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threat woke up live cat market6/4/2023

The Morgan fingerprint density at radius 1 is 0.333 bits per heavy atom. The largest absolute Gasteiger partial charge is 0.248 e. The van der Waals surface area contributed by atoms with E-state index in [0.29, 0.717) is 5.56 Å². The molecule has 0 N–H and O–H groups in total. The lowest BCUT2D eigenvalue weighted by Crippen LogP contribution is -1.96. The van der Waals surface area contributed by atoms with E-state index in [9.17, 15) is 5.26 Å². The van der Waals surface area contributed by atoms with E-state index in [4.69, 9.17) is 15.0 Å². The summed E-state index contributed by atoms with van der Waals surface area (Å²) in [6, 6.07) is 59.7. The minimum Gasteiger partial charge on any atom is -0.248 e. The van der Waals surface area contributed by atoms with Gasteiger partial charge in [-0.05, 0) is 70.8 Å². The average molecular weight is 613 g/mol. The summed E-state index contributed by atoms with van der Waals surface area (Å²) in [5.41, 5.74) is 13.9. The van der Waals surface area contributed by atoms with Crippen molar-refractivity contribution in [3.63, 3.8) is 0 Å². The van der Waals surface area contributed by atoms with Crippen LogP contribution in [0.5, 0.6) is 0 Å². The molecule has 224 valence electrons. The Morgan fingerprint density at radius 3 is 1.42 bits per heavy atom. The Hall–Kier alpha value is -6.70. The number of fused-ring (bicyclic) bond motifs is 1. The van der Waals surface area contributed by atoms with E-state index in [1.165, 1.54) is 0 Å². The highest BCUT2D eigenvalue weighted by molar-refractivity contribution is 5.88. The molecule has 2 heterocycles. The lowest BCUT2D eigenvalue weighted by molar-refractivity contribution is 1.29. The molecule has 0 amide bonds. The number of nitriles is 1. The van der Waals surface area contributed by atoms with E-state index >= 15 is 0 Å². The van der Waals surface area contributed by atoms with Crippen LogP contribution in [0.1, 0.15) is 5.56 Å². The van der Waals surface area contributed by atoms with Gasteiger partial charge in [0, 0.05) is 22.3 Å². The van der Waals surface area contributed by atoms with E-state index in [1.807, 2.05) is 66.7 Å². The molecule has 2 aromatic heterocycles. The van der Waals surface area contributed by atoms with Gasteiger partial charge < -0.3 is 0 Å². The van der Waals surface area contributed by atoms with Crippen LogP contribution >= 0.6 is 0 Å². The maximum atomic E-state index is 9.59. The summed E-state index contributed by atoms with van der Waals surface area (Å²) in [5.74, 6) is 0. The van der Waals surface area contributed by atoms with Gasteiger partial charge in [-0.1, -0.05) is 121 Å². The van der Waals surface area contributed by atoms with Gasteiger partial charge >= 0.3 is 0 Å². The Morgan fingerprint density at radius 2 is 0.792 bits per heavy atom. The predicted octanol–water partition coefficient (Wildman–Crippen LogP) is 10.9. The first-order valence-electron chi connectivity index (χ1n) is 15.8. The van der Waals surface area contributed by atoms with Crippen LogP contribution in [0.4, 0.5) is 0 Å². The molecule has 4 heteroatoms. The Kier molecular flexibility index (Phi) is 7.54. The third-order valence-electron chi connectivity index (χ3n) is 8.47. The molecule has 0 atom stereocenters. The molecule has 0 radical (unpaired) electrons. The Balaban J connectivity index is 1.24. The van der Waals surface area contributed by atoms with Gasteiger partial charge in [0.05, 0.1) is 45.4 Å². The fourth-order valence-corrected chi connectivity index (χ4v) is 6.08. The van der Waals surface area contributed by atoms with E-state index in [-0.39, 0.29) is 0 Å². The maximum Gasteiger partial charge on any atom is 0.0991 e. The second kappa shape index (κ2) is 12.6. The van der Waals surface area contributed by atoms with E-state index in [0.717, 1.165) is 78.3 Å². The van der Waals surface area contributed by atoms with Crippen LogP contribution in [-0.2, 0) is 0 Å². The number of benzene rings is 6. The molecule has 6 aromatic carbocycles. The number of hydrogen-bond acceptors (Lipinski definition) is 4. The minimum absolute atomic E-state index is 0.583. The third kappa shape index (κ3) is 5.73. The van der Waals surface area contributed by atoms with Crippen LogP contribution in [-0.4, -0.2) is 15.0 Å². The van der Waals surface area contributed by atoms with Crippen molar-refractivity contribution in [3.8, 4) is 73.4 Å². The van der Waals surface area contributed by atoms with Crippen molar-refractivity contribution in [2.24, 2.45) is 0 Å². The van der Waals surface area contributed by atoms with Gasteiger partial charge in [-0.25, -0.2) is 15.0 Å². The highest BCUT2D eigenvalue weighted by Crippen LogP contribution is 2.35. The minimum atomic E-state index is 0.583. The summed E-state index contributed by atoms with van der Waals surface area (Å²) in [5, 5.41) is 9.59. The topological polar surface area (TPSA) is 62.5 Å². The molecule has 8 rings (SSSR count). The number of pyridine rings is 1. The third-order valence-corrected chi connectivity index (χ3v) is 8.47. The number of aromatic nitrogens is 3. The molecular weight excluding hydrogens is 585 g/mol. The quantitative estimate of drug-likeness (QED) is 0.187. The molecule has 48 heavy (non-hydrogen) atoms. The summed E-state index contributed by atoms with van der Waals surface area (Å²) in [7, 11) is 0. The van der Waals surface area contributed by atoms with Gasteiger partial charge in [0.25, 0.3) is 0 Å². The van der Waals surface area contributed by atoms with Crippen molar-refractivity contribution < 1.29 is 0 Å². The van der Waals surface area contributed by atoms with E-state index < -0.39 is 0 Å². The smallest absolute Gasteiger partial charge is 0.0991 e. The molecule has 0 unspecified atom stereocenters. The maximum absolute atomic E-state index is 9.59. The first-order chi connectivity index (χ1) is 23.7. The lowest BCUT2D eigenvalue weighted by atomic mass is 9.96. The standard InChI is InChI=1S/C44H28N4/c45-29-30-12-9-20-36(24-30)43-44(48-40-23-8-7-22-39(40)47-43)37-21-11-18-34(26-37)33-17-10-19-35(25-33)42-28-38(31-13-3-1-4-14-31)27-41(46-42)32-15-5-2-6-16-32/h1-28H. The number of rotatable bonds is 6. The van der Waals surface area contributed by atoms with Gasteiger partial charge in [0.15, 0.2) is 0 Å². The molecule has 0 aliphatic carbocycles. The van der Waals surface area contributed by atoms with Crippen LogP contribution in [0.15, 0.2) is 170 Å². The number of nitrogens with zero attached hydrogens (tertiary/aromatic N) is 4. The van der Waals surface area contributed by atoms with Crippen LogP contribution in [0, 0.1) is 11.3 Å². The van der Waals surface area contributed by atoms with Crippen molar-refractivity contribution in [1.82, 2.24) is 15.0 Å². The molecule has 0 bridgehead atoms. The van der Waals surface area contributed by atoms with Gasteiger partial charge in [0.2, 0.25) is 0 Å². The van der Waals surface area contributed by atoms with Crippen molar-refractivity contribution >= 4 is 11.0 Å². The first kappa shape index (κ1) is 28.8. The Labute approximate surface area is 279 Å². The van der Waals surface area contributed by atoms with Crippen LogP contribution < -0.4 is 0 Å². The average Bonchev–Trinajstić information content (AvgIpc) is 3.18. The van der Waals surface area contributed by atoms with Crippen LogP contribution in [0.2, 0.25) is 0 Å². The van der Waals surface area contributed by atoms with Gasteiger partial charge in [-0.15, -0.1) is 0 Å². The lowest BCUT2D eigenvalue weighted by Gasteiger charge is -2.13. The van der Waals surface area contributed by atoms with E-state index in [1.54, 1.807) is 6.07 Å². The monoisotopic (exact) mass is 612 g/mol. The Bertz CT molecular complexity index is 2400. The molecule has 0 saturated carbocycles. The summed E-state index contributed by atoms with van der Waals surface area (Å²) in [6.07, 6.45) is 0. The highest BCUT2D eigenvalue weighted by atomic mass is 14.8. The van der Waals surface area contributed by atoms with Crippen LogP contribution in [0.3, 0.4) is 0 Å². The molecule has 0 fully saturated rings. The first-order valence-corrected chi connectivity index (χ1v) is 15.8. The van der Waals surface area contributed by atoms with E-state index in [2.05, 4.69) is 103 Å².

threat woke up live cat market Severe tropical cyclone Debbie struck northern Queensland in recent hours, with a landfall featuring 260kph wind gusts, storm, surge and torrential rain. A catastrophe has been declared for the region, but in the hours prior to landfall re/insurers were preparing for the impact and sources suggest the live-cat market woke up.To get more news about uplive recharge, you can visit topuplive.com official website. Cyclone Debbie satellite image via USA TodayThe Insurance Council of Australia (ICA) highlighted the potential for cyclone Debbie to cause an insurance and reinsurance industry loss in the billions of AU dollars. The ICA noted that Cat 5 Cyclone Yasi, which struck the region in February 2011 in a much less populated area still caused insured losses of $1.4 billion. Since 2006, insurance and reinsurance firms have paid out more than $3.6 billion of cyclone-related claims in Queensland, and more than $3.2 billion due to flooding in the region. Cyclone Debbie made landfall between Bowen and Airlie Beach with wind gusts as high as 260kph (160mph). The cyclone threatens rainfall amounts of up to 500mm along its path as it moves inland, with the potential for localised inundation and flooding and impacts may be felt up to 100km on shore. A storm surge is also expected to have cause losses, with some forecasts suggesting a surge of up to 2 metres or higher and the area Debbie came ashore home to many high-value yachting marina’s, as well as high-value coastal homes. At this time cyclone Debbie remains a Category 3 storm and is beginning to move inland. The cyclone’s winds have declined to gusts of up to 165kph as intensity decreases with land interaction, but extremely heavy rainfall has been reported across the region. As cyclone Debbie approached yesterday it has been reported to Artemis that the so-called “live cat” market woke up and enquiries were made for last-minute protection. Sources in the insurance-linked securities (ILS) and reinsurance broking community explained to Artemis that interest in livecat trading only really emerged yesterday, with some enquiries about industry-loss trigger protection from parties looking to acquire a last-minute hedge to protect their exposed book. It seems more likely that any interest would have been on the retrocessional side, as most primary insurers have ample reinsurance protection to absorb a storm of Debbie’s side. Reinsurance players meanwhile will be expecting the primary market to call on their coverage and so it would make sense if a reinsurer was looking for a last-minute slice of additional retro cover. While we’re told that there was some interest in getting prices for live cat capacity, it’s not clear whether any deals were actually transacted at this time. It does seem a little unlikely given the uncertainty surrounding the eventual loss from cyclone Debbie, due to the region the storm hit and the fact insurable interest can be quite broadly dispersed into localised hotspots there.
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